AJWS’s response to the genocide in Darfur is predicated on two fundamental Jewish values. First, Jewish text and tradition clearly express the imperative for bystanders to intervene to protect human life. Throughout Jewish history there is a consistent narrative thread that asserts the primacy of human life. From that thread emerges the principle that Jews must not only refrain from committing crimes against others or from being complicit in those crimes as passive bystanders, but also that Jews must actively intervene when confronted with the knowledge that such crimes are being committed. While many of the laws and stories that constitute this literature of intervention are cast narrowly around protecting other Jews, AJWS believes the ethic must be universally applied.
Second, Jewish identity is grounded in a history of empathy and solidarity with the oppressed. The Jewish people emerged from Egyptian slavery into nationhood with a particular mandate to “befriend the stranger, for you were strangers in the land of Egypt.” (Deuteronomy 10:19) This founding narrative, and the Jewish experience of oppression and genocide, means that Jews have a particular responsibility to stand in defense of any and all victims of genocide.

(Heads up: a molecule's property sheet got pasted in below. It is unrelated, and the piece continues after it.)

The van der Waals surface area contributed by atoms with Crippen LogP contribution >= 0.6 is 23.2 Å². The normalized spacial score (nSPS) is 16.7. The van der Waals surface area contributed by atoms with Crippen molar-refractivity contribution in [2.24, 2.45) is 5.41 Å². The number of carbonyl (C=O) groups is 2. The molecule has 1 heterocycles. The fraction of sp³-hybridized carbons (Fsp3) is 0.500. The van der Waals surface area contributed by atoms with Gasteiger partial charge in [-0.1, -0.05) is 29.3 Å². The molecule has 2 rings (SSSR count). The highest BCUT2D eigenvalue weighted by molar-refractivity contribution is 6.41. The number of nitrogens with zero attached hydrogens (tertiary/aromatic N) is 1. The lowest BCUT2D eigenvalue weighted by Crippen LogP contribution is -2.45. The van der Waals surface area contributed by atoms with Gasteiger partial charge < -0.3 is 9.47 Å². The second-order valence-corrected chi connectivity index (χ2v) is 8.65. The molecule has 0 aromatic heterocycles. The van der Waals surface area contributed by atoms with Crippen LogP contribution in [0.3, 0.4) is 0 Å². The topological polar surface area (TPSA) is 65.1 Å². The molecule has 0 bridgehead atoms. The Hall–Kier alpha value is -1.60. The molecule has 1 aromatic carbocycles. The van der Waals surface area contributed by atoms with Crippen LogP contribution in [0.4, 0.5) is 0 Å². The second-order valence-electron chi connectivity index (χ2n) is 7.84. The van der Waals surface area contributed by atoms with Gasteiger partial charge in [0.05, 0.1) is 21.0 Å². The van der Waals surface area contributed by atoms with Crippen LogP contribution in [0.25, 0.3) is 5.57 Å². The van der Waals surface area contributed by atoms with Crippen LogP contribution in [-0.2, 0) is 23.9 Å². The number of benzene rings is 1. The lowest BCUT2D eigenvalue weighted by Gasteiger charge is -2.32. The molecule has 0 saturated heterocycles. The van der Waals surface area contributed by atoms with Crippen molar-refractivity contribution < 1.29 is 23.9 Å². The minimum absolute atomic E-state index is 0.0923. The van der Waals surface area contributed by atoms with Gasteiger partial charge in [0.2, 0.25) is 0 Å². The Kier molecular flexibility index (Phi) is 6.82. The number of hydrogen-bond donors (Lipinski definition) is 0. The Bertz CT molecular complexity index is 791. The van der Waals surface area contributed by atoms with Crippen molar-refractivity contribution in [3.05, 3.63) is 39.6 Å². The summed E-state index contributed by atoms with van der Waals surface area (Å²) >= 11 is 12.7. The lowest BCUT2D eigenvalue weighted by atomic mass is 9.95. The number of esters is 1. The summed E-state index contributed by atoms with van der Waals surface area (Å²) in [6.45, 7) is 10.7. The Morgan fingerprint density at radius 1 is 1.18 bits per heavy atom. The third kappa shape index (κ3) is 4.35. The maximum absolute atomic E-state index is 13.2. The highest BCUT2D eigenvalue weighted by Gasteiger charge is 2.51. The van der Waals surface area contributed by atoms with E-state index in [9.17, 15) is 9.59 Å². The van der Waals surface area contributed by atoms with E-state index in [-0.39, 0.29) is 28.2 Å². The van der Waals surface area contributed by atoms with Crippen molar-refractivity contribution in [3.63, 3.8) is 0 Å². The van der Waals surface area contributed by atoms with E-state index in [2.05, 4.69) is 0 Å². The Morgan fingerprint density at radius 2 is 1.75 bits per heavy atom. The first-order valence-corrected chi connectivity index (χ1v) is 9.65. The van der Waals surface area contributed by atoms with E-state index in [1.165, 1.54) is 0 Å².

AJWS Resources for Educators
Not On Our Watch: A Jewish Informal Education Resource on the Genocide in Darfur
This is an experiential curriculum designed for camp directors and educators to help middle school students and campers understand the genocide in Darfur.
Jewish Responses to Genocide
This resource offers Jewish texts and study questions on the issue of genocide. It was produced in collaboration with Yeshiva University.
Tell Congress to Pass IVAWA
Join AJWS in advocating for the passage of the International Violence Against Women Act, which supports innovative, cost-effective programs that have been shown to decrease violence against women and girls.